• Plants from our local Master Gardener Plant Sale did really well at bargain prices; patience paid off by the end of the season for the new rose bush ($5) and 2 tomato plants ($1 each).
  • Variegated liriope (with the purple flower spikes) was a great addition to our newest island bed (until the rabbits found them!)
  • Around the flagstone patio, the hydrangeas, Japanese maple, dwarf mugo pine, and Golden Thread cypress have matured to form a nice screen between us and the neighbors.
  • We got a nice showing from the (clumping) bamboo through continuous soil enhancements and 7 years of waiting.
  • The hydrangea vine that now covers a great deal of the trellis by the front door bloomed for the 2nd Spring in a row after waiting 6 years.
  • Elle continue to love drinking out of the bird bath almost as much as the birdies.
  • The anise hyssop re-seeded itself at the base of the trellis on the left of the patio instead of the right this year.
  • Walker’s Low Catmint is the most profuse blooming perennial I have ever seen.
  • Painting the planters black that adorn the bird bath was a good idea, helping to keep the focus on the annuals planted within them.
  • I got to make a lovely Fall wreath from our hydrangea blooms (picture to follow).
  • Dahlias never disappoint; I’m glad I planted all 3 of them in the front yard this year.
  • We are grateful for our first, ever-bearing harvest of blackberries since establishing the raised bed 4 years ago.

Footnotes for improvements next year:

  • Put hardware cloth (wire fencing) in front of the mulch pile to keep out critters from dining on new additions.
  • Move the wisteria by the left trellis and the cannas from between the trellises to sunnier areas.
  • Install a new and permanent mylar deterrent above the bluebird house to scare off intruders.  Ours blew off!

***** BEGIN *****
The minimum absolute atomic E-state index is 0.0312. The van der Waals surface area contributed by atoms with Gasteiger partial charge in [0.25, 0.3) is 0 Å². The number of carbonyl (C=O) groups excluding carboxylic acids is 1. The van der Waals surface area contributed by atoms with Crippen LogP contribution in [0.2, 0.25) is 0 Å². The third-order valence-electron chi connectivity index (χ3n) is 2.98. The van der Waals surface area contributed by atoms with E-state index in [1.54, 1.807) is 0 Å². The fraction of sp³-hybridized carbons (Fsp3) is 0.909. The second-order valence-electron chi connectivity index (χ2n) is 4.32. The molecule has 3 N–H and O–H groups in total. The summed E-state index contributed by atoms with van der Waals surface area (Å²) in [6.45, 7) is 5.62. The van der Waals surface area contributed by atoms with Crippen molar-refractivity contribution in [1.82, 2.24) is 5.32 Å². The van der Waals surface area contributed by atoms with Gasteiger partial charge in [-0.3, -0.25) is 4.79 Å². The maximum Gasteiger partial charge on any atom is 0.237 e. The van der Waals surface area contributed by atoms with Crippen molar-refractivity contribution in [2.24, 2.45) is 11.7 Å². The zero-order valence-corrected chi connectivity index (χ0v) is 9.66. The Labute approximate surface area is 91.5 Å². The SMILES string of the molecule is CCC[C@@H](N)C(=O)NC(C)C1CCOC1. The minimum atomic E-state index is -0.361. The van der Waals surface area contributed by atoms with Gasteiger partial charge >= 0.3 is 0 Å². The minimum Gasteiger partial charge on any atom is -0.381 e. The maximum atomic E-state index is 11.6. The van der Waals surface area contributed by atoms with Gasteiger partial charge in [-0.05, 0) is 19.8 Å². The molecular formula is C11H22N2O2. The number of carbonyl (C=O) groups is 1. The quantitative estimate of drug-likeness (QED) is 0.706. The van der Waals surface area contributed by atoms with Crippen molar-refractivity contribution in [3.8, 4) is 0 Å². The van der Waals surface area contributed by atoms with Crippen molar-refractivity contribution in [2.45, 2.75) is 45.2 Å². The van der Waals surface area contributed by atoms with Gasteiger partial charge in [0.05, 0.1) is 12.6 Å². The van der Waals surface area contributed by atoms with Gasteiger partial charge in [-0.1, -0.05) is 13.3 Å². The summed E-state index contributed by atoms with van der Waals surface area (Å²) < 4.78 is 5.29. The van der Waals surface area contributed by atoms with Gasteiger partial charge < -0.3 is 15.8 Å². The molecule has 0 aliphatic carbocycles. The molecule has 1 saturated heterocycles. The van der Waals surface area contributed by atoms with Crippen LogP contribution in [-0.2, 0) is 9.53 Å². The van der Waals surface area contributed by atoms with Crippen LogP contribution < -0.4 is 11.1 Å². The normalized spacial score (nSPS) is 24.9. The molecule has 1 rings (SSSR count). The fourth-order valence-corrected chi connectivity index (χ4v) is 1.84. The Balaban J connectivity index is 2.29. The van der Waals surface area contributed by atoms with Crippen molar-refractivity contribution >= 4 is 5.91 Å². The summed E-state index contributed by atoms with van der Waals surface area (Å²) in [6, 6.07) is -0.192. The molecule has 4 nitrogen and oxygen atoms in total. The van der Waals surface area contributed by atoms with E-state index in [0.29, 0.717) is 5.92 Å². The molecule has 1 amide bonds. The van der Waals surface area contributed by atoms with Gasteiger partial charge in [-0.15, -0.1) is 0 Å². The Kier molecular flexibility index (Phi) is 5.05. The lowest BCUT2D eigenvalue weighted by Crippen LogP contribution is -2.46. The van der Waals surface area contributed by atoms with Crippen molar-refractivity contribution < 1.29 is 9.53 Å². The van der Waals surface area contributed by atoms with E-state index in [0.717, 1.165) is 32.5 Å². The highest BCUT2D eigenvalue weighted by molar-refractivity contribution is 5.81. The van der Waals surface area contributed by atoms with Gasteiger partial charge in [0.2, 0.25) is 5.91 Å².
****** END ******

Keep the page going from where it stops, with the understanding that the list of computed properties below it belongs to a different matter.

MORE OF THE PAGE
• Coach our plant sitters a little more carefully when we are away to keep the cucumbers from perishing.
  • Thin out the native plant bed to help keep ahead of the lemon balm re-seeding and Catmint spreading.
  • Re-work the new strawberry bed area to save time trimming around everything.
  • Oh and about 15 other projects!  Is a gardener’s work ever really done?

Thank you Lord for your bounty and beauty, the grace and strength to keep things going as best as I could, the blessings of sharing our harvest with others, and for a lovely view out my window on the days you know I needed it most.  You are so good to me!  JJ

The Dad that never left

Perhaps it is more of a blessing than anything else that I have more time for reflection these days.  After the double-loads of laundry, medical management, treatment-and-recovery, self care, and various household duties are completed, there are generally more hours than in my past to think about the stuff of life.  On Father’s Day yesterday, I started to notice some new parallels between my past and present.  It went something like this.

I was posting a picture of my Dad and me on Facebook when I realized how his generosity when he stepped back into my life has become an important part of my current recovery from serious illness.  His gift about 6 years ago allowed me to create a garden oasis in our backyard.  Here are two of my favorite areas:

Creating the flagstone patio area required graph paper, a ruler, tape measure, and endless gazing from all angles to make the kidney-bean shaped layout meet the vision the Lord had given me.  In the next 2 years the process continued with a pair of 8-foot custom steel trellises then a “secret garden” area (basically a re-purposed dog pen!).  The planting beds came later as I decided that we needed more privacy from our neighbors behind us and that I wanted to have a garden-view beyond each room of the house.  The bed on the right in the 2nd picture is largely of native plants and a key component in earning a Sustainable Garden designation from our local cooperative extension office.  The aqua custom shade sail was an incredible find from the “sale” page of a company by the same name.  Now that the design is complete the plants have matured and my heart is home.